by Glenn Reynolds

MARC THIESSEN: Clinton’s link to Putin is the underreported ‘dossier’ bombshell.

The news that the Clinton campaign and the Democratic National Committee paid for research used in the discredited Trump-Russia “dossier” is a bombshell. But even more shocking — and overlooked — is the revelation that the firm the Clinton campaign hired to compile that dossier, Fusion GPS, is the same firm that has been accused in recent congressional testimony of launching a smear campaign in Washington against Sergei Magnitsky, the Russian lawyer who was tortured and killed in a Russian prison in 2009 after uncovering a $230 million tax theft by 23 Kremlin-linked companies and individuals close to President Vladimir Putin.

Which raises the question no one seems to be asking: Why was Hillary Clinton using an opposition research company with Putin-linked clients to dig up dirt on Donald Trump?

Weird that no one is asking that.

30 Oct 12:11

Q: What nation on Earth has reduced its carbon emissions more than any other? - Publications – AEI

by Mark Perry

Q: What nation on Earth has reduced its carbon emissions more than any other?

Inconvenient Answer: According to climatologist Dr. Patrick Michaels, it’s “the good old USA, and that’s because we’ve been substituting natural gas for coal for power generation” as can be seen in the top chart above, which shows that CO2 emissions from electric power generation in the US last year were the lowest in 28 years, going all the way back to 1988. How often is that reported in the media?

Update: Bottom chart above shows total US CO2 emissions, which were the lowest during the January-June period this year since 1992, 25 years ago.

In the video below, Dr. Patrick Michaels, director of the Center for the Study of Science at the Cato Institute and author of the book Lukewarming: The New Climate Science that Changes Everything, offers a current assessment of the political debate over climate change. He explains how the free market is allowing natural gas to be substituted for coal  worldwide at a rate that will achieve a lower level of global warming than would occur with strict adherence to the regulations of the Paris Accords.

Q: What nation on Earth has reduced its carbon emissions more than any other?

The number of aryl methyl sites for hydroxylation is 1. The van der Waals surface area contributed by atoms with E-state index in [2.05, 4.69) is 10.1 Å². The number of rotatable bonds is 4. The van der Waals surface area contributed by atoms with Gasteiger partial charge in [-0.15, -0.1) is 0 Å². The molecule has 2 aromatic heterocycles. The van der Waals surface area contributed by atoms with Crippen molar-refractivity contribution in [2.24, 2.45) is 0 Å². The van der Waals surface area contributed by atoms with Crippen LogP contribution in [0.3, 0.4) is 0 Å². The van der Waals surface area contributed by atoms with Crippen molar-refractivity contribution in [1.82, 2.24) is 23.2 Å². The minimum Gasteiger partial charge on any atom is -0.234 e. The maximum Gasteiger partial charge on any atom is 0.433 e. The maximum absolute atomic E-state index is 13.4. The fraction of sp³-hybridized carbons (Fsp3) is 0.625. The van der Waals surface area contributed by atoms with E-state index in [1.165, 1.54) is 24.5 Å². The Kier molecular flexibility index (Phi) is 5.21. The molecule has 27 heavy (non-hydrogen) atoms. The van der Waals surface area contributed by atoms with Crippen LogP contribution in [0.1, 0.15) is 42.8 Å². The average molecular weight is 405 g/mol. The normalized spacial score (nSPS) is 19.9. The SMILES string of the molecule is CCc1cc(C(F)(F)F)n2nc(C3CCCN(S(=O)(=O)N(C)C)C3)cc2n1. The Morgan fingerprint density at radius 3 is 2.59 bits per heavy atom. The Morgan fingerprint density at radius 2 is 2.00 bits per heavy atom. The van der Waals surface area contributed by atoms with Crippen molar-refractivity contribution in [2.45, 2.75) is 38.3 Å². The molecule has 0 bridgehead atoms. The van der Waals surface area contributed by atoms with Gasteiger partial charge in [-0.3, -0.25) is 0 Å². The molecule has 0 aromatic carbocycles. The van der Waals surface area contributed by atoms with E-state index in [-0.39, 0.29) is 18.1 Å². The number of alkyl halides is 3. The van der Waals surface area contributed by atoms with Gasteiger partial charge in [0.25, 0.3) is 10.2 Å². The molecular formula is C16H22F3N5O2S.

Mark Perry

25 Oct 16:16

DRAGNET: DOJ Subpoenas Twitter About Popehat, Dissent Doe And Others Over A Smiley Emoji Tweet. I…

by Stephen Green

DRAGNET: DOJ Subpoenas Twitter About Popehat, Dissent Doe And Others Over A Smiley Emoji Tweet.

It’s a subpoena asking for information on the following five Twitter users: @dawg8u (“Mike Honcho”), @abtnatural (“Virgil”), @Popehat (Ken White), @associatesmind (Keith Lee) and @PogoWasRight (Dissent Doe). I’m pretty sure we’ve talked about three of those five in previous Techdirt posts. Either way, they’re folks who are quite active in legal/privacy issues on Twitter.

And what info does the DOJ want on them? Well, basically everything:

1. Names (including subscriber names, user names, and screen names);

2. Addresses (including mailing addresses, residential addresses, business addresses, and e-mail addresses);

3. Records of session times and durations, and the temporarily assigned network addresses (such as Internet Protocol (“IP”) addresses) associated with those sessions;

4. Length of service (including start date) and types of service utilized;

5. Telephone or instrument numbers (including MAC addresses, Electronic Serial Numbers (“ESN”), Mobile Electronic Identity Numbers (“MEIN”), Mobile Equipment Identifier (“MEID”), Mobile Identification Numbers (“MIN”), Subscriber Identity Modules (“SIM”), Mobile Subscriber Integrated Services Digital Network Numbers (“MSISDND”), International Mobile Subscriber Identifier (“IMSI”), or International Mobile Equipment Identities (“IMEI”));

6. Other subscriber numbers or identities, or associated accounts (including the registration Internet Protocol (“IP”) address);

7. Means and source of payment for such service (including any credit card or bank account number) and billing records.

That’s a fair bit of information. Why the hell would the DOJ want all that? Would you believe it appears to be over a single tweet from someone to each of those five individuals that consists entirely of a smiley face? I wish I was kidding.

Read the whole thing.

23 Oct 18:23

Ready for some mind-blowing illusions? - Publications – AEI

by Mark Perry

Ready for some mind-blowing illusions?

Pretty amazing illusion above, it got second prize in the 2017 Best Illusion of the Year Contest sponsored annually by the Neural Correlate Society. See the rest of the top ten 2017 finalists here (and finalists from previous years back to 2005). Here’s another pretty amazing illusion and here’s the 2009 first prize winner, (“The Break of the Curveball”), which has the greatest number of votes for Top Rated Illusions.

It’s been a number of years since I’ve featured any illusions on CD, see some previous posts here, here and here.

Ready for some mind-blowing illusions?
Mark Perry

19 Oct 16:31

SCIENCE: A Nine-Year Collaboration Has Just Shown How Sugar Exacerbates Cancer….

by Glenn Reynolds
16 Oct 16:15

Pierre Lemieux on trade and protectionism - Publications – AEI

by Mark Perry

Pierre Lemieux on trade and protectionism

Canadian economist Pierre Lemieux (Department of Management Sciences of the Université du Québec en Outaouais) wrote a couple of guest posts recently for EconLog on international trade and protectionism. Here are a few excerpts from those posts: